In March 2014, the FCC adopted a rule that attributes another in-market station toward the local television ownership limits when one station owner sells more than 15% of the second station’s weekly advertising inventory under a joint sales agreement (“JSA”).  Parties to existing JSAs that do not comply with the newly adopted rule were given two years from the effective date of the rule to modify or terminate their JSAs to come into compliance.  Congressional legislation signed into law in late 2014 extended this compliance period for an additional six months, and the compliance deadline is now December 19, 2016.  Various parties, including us (and Mission, which has intervened) have appealed the JSA attribution rule to the U.S. Court of Appeals for the District of Columbia Circuit.

In certain markets, we and Mission own and operate both full-power and low-power television broadcast stations. The FCC’s duopoly rules and policies regarding ownership of television stations in the same market apply only to full-power television stations and not low-power television stations.

12


In the Fresno, California, Salt Lake City, Utah, Memphis, Tennessee, Champaign-Springfield-Decatur, Illinois and Little Rock-Pine Bluff, Arkansas markets, we or Mission own two stations in compliance with the duopoly rule. However, we also are permitted to own two or more stations in the Fort Smith-Fayetteville-Springdale-Rogers, Arkansas, Grand Junction, Colorado, Roanoke-Lynchburg, Virginia, La Crosse-Eau Claire, Wisconsin, and Waco-Temple-Bryan, Texas markets pursuant to waivers under the FCC’s rules permitting common ownership of a “satellite” television station in a market where a licensee also owns the “primary” station.  Additionally, we are permitted to own two stations in the Quad Cities, Iowa market pursuant to a waiver allowing ownership of a second station where that station is “failing.”

In all of the markets where we have entered into local service agreements, except for three, we provide programming comprising less than 15% of the second station’s programming. In the three markets where we provide more programming to the second station—WFXP in Erie, Pennsylvania, KHMT in Billings, Montana, and KFQX in Grand Junction, Colorado—the local marketing agreements were entered into prior to November 5, 1996 and are considered grandfathered. Therefore, we may continue to program these stations under the terms of these agreements until the FCC determines otherwise.

With respect to our other local service agreements, the FCC’s 2014 rule making JSAs attributable will require us to amend or terminate, by December 19, 2016, any existing JSA involving the sale of advertising time in excess of 15 percent for another in-market station, including our present agreements to sell advertising inventory for the Mission stations, unless we are able to obtain a waiver from the FCC. The FCC has indicated that it will consider such waivers, but thus far it has not granted any such waiver and has provided little guidance on what factors must be present for a waiver to be granted.  Our shared services agreements with independently owned same-market stations remain permissible for now, but the FCC has left open the possibility of additional regulations with respect to such agreements.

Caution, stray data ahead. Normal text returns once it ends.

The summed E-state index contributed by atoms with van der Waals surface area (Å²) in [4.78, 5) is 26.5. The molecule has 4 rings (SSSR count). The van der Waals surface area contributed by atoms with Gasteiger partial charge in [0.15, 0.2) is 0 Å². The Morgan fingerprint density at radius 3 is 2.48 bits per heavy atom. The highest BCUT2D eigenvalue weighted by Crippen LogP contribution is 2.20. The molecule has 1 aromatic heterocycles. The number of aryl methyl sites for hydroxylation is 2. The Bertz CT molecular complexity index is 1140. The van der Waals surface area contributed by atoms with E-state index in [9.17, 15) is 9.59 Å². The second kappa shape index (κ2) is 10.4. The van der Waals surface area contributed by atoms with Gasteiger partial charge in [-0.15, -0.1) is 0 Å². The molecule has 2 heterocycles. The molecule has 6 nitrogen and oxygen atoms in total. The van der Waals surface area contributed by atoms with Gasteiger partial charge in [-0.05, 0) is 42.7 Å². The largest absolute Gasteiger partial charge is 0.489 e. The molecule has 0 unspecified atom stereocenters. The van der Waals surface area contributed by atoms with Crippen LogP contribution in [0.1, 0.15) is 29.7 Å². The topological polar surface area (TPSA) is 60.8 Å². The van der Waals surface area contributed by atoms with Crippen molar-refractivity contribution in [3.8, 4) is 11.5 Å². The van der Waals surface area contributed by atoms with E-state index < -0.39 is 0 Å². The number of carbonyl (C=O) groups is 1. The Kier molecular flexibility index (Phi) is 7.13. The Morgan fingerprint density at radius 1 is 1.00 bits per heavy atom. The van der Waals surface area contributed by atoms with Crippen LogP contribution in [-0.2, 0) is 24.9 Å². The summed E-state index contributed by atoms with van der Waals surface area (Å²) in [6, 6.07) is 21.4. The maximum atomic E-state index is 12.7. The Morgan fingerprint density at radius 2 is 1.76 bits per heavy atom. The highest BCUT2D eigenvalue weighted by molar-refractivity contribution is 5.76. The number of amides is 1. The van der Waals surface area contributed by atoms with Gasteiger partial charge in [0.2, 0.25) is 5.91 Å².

The stations that Nexstar owns have a combined national audience reach of 8.9% of television households with the UHF discount.

Radio/Television Cross-Ownership Rule (One-to-a-Market Rule). In markets with at least 20 independently owned media “voices,” ownership of one television station and up to seven radio stations, or two television stations (if allowed under the television duopoly rule) and six radio stations is permitted. If the number of independently owned media “voices” is fewer than 20 but greater than or equal to 10, ownership of one television station (or two if allowed) and four radio stations is permitted. In markets with fewer than 10 independent media “voices,” ownership of one television station (or two if allowed) and one radio station is permitted. In calculating the number of independent media “voices” in a market, the FCC includes all radio and television stations, independently owned cable systems (counted as one voice), and independently owned daily newspapers which have circulation that exceeds 5% of the households in the market. In all cases, the television and radio components of the combination must also comply, respectively, with the local television ownership rule and the local radio ownership rule.

Because two of Nexstar’s directors also currently serve on the board of directors of Radio One, Inc., which owns and operates approximately 50 radio stations in 16 markets, the FCC considers the radio stations owned by Radio One, Inc. as attributable to Nexstar.  Therefore, depending on the number of radio stations owned by Radio One, Inc. in a given market, we may not be able to purchase a television station in the market.

Local Television/Newspaper Cross-Ownership Rule. Under this rule, a party is prohibited from having an attributable interest in a television station and a daily newspaper in the same market.